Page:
• Text the keyword "A, B, C, or D" to 12345 to vote for your favorite contestant or player. Many times we see reality shows or game shows where a national audience votes on their favorite contestant. The results are tallied via the incoming SMS and displayed in the next day's show. Sportscasts also play in this space, allowing users to vote on the game's MVP. Although this is a small interaction, this is a big step from the days when users only viewed a game show, unable to participate. Now they can participate in the comfort of their living rooms and view the tallied results on television.
  • Text the keyword "tickets" to 12345 for your chance to win tickets to a game. Sportscasts give away tickets to upcoming games via SMS. Users submit their SMS: If they win, they receive a confirmation pin and instructions on how to claim their tickets.
  • Text the keyword "info" to 12345 to learn more about a product. Commercials end with URLs pointing to online Internet sites and, more recently, SMS calls to action. When users submit their SMSs, they receive SMSs containing a link to the product's mobile Internet site. By clicking that link, users can then learn more about and/or download ringtones, wallpaper, video, and more exclusive mobile content.
  • Text your area code to 12345 to find the weather in your area. News and weather stations offer a service whereby users SMS their area codes and receive up-to-date weather reports for their areas.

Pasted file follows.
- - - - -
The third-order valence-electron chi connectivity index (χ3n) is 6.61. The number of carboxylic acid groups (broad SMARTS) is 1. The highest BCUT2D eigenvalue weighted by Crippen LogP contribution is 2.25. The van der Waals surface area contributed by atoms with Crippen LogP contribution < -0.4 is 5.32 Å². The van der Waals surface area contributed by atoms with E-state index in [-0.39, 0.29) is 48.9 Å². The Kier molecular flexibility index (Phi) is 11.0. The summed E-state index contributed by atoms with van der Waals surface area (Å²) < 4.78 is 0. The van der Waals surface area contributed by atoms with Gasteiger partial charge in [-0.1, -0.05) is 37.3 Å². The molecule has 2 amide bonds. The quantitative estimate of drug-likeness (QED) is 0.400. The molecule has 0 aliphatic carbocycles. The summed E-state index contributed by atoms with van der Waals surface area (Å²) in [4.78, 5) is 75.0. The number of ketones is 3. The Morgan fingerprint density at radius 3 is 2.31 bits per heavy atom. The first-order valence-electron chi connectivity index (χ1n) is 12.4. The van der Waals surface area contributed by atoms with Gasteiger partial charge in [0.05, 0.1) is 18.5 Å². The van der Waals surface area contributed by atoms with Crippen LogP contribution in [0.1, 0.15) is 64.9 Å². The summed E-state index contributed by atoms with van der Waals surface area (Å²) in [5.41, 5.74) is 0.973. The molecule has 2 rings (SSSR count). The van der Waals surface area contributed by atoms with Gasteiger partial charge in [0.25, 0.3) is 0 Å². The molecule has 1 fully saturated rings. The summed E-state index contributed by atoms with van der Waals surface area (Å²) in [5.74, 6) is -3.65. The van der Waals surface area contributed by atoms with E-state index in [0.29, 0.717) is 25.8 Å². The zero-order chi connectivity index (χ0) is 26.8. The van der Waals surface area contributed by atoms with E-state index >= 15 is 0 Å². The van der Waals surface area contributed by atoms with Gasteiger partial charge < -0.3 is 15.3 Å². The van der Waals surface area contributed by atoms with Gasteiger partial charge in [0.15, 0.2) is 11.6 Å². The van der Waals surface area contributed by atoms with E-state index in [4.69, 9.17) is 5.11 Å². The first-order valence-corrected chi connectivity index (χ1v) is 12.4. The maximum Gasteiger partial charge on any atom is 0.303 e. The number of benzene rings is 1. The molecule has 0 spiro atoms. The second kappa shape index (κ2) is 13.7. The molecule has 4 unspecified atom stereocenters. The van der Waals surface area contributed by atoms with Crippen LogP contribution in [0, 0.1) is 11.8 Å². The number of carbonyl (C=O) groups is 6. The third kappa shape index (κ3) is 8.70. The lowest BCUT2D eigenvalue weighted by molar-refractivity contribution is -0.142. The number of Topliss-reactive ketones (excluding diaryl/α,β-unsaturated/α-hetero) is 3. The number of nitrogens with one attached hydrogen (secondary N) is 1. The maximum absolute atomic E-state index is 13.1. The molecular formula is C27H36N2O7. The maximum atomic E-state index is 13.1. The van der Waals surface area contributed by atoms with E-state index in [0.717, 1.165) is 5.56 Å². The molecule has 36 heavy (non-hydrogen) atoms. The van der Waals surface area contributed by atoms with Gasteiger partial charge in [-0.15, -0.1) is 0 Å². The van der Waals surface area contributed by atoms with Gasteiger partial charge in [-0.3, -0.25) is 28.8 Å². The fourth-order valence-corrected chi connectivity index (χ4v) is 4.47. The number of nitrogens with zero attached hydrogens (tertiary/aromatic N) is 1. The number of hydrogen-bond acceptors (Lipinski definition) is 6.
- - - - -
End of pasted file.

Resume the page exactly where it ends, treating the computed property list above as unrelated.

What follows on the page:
Third-Party Services

Third-party mobile providers have developed applets that stream video 24/7. These applets provide channel viewing of almost every genre, including major broadcast networks and cable networks. Additional streams are also specially produced and unique to the mobile space.

Many third-party vendors have teamed up with core media channels to boost their channel selection and better serve their consumers. These are paid subscription applets, in which users will pay an additional amount per month to run the application. With heavy content such as streaming or downloadable media, users must have an unlimited data plan (or they'll end up with an expensive bill at the end of the month).

With the continual increase in handset and applet development, the presence of broadcast streaming takes another step toward full integration. Network carriers also value the importance of richer media and offer it along with their core services.

Some carriers have invested a great amount of time and development in handset-specific applications that run only on their networks to support such media. See FIGURE 4.9. These applications stream media directly to users' handsets. This greatly helps out an audience primarily comprised of those new to the mobile Internet. These users might not fully understand how to navigate their way around or how to properly connect to media streams.

Figure 4.9

Figure 4.9 Device-specific applications.